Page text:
Faecal waste collection, management, and treatment can also be affected by flooding, as emptying vehicles may be unable to access certain communities due to impassable roads and sewers may overflow due to solid/plastic waste blockage.
As floods cause widespread damage and loss of infrastructure on a regular basis in both the developed and the developing world (Howard, et al., 2010), flooding is the most important and common linkage between sanitation and changing climates.
3. Sources of greenhouse gas. The decay of human excreta is a potential source of methane, which is a more potent greenhouse gas than carbon dioxide (by a factor of about 30) (Science News, 2014). Solid waste and wastewater combined currently account for 5 percent of global emissions, and with increases in population, emissions are expected to rise. Mitigation measures include use of composting toilets, using methane to generate energy in biogas facilities, regular emptying of septic tanks, and effective wastewater management. Sanitation treatment itself depends on processes of natural, living processes such as decomposition that are affected by temperature changes.
On-site sanitation is prevalent in many developing countries and requires trucks to empty pits and septic tanks. Many are not currently being emptied and we are promoting improved collection and safe disposal, but this likely means putting huge fleets of trucks on the road. Considering the scale and future needs of emptying, mitigation to either reduce the need for emptying and/or empty in a more environmental way will need to be considered.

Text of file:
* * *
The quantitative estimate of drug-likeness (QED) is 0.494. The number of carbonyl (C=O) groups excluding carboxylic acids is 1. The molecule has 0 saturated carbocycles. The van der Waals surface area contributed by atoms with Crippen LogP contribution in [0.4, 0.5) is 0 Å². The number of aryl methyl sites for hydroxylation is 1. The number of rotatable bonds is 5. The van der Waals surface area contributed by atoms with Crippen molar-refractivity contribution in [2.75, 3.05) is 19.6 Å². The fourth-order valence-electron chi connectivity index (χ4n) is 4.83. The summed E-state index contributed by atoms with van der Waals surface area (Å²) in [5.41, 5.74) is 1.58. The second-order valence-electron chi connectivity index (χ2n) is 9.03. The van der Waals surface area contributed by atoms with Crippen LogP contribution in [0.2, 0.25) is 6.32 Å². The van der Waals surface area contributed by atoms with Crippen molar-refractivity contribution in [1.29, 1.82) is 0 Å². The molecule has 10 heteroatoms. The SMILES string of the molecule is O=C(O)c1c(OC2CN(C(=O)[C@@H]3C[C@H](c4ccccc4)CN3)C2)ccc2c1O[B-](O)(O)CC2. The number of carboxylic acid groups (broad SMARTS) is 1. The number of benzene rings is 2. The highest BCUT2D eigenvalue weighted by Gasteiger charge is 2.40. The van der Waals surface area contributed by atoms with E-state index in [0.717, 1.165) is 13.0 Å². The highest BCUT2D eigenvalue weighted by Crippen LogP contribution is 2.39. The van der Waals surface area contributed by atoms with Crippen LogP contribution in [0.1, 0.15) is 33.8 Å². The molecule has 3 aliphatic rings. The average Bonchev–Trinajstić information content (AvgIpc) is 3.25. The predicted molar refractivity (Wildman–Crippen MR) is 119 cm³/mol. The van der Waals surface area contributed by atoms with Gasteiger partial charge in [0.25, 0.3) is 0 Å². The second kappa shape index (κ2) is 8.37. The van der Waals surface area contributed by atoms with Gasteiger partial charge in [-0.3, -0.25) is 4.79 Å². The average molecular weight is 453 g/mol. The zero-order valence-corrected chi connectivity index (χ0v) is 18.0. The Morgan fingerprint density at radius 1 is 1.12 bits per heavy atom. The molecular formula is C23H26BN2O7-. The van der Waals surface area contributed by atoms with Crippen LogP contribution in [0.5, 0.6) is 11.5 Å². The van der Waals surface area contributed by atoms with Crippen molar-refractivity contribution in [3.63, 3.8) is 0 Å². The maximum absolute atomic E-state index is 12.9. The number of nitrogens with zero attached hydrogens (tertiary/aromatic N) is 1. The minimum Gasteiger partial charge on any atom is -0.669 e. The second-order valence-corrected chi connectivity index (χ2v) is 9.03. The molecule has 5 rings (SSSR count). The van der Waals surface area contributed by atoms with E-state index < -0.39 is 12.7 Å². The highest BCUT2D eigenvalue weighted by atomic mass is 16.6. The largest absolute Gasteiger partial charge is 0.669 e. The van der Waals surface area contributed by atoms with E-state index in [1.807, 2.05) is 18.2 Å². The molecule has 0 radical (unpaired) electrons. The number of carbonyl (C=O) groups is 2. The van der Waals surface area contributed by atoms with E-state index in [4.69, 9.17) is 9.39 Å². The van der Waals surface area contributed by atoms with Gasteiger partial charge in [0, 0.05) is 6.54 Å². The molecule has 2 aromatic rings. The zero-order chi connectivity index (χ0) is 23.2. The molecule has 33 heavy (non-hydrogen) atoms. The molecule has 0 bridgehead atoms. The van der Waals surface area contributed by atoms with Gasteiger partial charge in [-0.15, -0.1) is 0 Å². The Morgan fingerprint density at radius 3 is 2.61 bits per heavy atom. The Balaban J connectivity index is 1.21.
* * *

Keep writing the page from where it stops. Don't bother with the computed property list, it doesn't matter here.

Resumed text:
4. Need for resource recovery. The climate change discourse is highlighting resource scarcity and this emphasises the need for resource recovery (fertilisers), recovering wastewater (particularly in water stressed areas) and recovering energy. These may require different treatment and reuse systems, which will potentially lead to a rise in costs. Initiatives on circular economies and energy recovery are examples of this getting increasing attention.
Emergent climate risks present a challenge for governments in drought or flood prone areas: make the systems that deliver water and sanitation services more resilient now, or deal with significant health consequences down the road. Such adaptations are not only about the infrastructure, but also about the management of the entire system, from household to municipal level (Barbara Evans, 2018). This also includes preparing for, and response to, extreme weather events.
In conclusion, sanitation services are essential for human health, but their technologies and their management systems are indeed potentially vulnerable to climate change, yet in contradiction they also play a significant role in pollution and greenhouse gases. This discourse highlights that there are significant interactions and the momentum to address climate change presents an opportunity for WASH practitioners. New funding and activities focused on climate adaptation are driving pressure to try and do things differently and therefore deliver more sustainable, resilient services that could help lead the way to universal access as well as a range of public health benefits that have yet to be fully realised.